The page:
The Domestic Abuse Bill was announced during the Queen’s Speech on 19 December 2019, following a commitment in the Conservative Party manifesto to “support all victims of domestic abuse and pass the Domestic Abuse Bill.”
The draft version of the Bill was published on 21 January 2019 as part of the Government’s response to its ‘Transforming the response to domestic abuse’ consultation, which ran from March to May 2018. The draft Bill was scrutinised by the Joint Committee on the Draft Domestic Abuse Bill, chaired by Maria Miller. The Committee reported to the House of Commons on 11 June 2019, making a number of recommendations to give greater protection to victims of domestic abuse.
The Bill was introduced in the House of Commons on 3 March 2020 and received its Second Reading on Tuesday 28 April.
Speaking in the debate Maria welcomed Government’s positive response to the Joint Committee’s recommendations and pressed the government on outstanding issues of extension of special measures to family courts and migrant women. Maria also raised the very real concerns from local charities about the potential for funding issues in relation to a spike in cases when the lockdown is lifted.
Maria said; “I thank again the Members of both Houses who were members of the Draft Bill Joint Committee, which I chaired a year ago. General elections, Brexit and pandemics may have got in the way of the legislation, but we have a chance to put that right today.
In our extensive scrutiny of the Bill, we held seven evidence sessions and the Government have responded positively to many of the recommendations that we made. I welcome the Government’s decision to include the duty on local authorities in England to provide support for victims and their children in refuges and other safe accommodation, and to provide funding to do that.
Other recommendations from the Committee that have been taken forward by the Government include the issue of the interpretation of the definition of domestic abuse. We had a long and hard debate on this, and we are particularly pleased to see that the statutory definition will be coupled with guidance, particularly on how to deal with the effects that domestic abuse has on children.
There is also the fact that, overwhelmingly, this is a crime where the victims are women, and that is an important thing the Government have acknowledged. The Government have also agreed, as a result of the evidence they heard from the Committee, that there will be a mandatory ban on cross-examination of domestic abuse victims by their perpetrators in the family courts, as well as in the criminal courts.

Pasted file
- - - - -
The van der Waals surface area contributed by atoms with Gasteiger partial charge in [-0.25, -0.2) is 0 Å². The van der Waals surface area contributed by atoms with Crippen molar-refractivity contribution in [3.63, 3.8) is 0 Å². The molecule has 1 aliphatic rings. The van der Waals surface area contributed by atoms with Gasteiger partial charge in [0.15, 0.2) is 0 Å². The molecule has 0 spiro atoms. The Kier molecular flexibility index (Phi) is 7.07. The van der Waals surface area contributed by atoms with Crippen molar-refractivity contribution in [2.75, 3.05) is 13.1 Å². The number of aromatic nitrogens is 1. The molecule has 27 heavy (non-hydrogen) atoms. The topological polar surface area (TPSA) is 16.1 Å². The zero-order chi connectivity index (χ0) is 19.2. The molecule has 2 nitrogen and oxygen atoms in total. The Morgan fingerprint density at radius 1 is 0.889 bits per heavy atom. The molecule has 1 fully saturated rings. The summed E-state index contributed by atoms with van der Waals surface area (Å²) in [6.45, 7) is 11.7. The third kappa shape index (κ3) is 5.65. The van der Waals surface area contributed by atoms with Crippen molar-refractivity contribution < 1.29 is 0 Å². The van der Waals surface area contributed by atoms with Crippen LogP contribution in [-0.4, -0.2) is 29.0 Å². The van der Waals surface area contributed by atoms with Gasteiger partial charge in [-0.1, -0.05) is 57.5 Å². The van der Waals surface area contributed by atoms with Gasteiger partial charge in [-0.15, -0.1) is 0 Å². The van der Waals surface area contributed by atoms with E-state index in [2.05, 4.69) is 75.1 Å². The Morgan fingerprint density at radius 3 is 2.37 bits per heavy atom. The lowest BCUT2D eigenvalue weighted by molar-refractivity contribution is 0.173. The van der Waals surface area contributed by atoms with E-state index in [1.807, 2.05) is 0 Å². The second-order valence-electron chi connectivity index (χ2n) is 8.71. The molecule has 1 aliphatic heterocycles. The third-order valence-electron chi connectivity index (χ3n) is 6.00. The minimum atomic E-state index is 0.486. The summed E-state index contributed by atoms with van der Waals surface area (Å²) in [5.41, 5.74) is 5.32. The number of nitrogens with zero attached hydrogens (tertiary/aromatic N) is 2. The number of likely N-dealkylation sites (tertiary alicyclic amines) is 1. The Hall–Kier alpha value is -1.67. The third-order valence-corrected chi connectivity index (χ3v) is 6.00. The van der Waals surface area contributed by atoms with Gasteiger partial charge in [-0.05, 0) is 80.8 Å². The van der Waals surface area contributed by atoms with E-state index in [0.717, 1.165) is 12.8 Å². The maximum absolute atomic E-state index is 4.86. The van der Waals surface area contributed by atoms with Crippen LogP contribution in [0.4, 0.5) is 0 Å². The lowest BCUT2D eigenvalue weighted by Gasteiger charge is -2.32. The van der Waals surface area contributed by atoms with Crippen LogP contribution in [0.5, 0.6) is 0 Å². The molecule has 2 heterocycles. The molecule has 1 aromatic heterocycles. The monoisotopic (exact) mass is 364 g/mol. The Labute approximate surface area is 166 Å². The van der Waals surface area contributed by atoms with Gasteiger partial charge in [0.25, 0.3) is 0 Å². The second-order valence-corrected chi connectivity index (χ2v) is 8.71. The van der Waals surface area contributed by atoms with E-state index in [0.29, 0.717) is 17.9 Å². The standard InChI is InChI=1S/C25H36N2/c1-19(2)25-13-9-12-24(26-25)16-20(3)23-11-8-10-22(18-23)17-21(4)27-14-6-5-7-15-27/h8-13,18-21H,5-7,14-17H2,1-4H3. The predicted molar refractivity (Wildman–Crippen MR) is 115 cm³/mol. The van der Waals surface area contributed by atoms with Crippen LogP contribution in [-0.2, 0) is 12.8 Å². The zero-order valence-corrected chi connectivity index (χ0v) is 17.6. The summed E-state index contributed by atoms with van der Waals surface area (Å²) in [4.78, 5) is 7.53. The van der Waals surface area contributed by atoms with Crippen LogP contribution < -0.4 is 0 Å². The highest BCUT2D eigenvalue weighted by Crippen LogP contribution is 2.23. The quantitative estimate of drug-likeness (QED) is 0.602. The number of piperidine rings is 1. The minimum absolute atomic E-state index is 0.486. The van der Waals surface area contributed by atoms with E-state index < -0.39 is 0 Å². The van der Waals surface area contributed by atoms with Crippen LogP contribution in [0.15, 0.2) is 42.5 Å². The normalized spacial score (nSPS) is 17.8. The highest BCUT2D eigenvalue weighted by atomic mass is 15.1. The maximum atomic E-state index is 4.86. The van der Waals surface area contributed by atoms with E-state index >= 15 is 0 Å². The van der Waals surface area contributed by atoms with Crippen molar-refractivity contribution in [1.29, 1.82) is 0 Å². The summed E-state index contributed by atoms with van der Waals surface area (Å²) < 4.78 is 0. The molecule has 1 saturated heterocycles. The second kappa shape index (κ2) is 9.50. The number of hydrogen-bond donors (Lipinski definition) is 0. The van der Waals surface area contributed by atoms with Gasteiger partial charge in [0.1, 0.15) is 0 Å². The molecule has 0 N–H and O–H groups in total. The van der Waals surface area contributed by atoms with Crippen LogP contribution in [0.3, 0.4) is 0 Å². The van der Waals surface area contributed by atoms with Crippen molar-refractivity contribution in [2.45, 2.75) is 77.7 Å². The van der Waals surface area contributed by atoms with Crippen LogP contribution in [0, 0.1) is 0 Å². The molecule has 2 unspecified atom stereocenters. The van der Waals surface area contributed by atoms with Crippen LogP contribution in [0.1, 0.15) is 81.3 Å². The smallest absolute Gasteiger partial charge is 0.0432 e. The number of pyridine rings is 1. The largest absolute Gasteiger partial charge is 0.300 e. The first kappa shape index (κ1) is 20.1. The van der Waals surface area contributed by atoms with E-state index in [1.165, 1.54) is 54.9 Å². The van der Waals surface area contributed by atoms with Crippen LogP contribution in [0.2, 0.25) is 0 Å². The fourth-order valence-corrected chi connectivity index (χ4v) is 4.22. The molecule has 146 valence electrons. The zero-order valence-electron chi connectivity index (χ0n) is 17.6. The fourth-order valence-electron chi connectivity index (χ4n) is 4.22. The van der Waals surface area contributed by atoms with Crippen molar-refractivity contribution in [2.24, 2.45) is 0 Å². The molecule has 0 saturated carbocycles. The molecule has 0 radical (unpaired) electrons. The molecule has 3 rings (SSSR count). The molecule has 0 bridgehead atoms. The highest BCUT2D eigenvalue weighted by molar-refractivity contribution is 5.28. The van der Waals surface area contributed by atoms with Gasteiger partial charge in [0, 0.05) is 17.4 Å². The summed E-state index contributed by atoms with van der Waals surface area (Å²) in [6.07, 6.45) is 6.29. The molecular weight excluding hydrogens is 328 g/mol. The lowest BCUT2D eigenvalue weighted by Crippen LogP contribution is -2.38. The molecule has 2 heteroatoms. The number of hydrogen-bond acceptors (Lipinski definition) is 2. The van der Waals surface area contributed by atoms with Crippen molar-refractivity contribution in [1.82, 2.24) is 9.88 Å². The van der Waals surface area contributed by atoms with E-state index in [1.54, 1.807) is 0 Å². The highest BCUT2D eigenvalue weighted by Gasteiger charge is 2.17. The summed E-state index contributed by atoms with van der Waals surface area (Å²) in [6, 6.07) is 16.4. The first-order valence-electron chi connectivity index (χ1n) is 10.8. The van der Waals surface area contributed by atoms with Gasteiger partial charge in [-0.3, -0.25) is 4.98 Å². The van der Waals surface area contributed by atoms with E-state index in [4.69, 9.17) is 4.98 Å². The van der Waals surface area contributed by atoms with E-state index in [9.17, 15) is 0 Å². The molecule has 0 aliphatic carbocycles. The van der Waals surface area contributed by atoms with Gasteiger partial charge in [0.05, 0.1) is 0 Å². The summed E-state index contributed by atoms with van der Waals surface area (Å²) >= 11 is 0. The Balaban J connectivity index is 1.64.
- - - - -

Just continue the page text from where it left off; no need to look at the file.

However, there are two outstanding issues on which I would like to press the Government. The first is making sure that we have the report from the panel considering the extension of special measures to family courts as soon as possible, and that there is no further delay on that being put in place, particularly given the current circumstances.
Secondly, and equally importantly, we must make sure that there are provisions for migrant women, and that they are made clearer by the Government not at any point in the future, but now and today, because there are currently no provisions in the Bill for migrant women facing domestic abuse, and that is not acceptable.
The Committee recommended that a firewall be established separating the reporting of crime and access to support services from immigration control. I was alarmed to see that a recently published FOI request showed that 27 out of 45 police forces routinely share details with the Home Office if victims have insecure immigration status.
We meet to debate the Bill in unprecedented times, and I know from speaking to my own local domestic abuse charity in Hampshire, Stop Domestic Abuse, that there are real concerns about the potential for funding issues in relation to a spike in cases when the lockdown is lifted. I would like to take this opportunity to applaud all the work that it is doing to support my constituents. Many domestic abuse organisations are concerned about this issue, and I would like to add my voice to the support for at least part of the very generous £750 million announced by the Chancellor to be earmarked for specialist services.
The impact of this pandemic on our lives is profound, but for those living with domestic abuse it is not only the virus that is life threatening, and we need to take this opportunity today to act”.
Read the debate at https://hansard.parliament.uk/commons/2020-04-28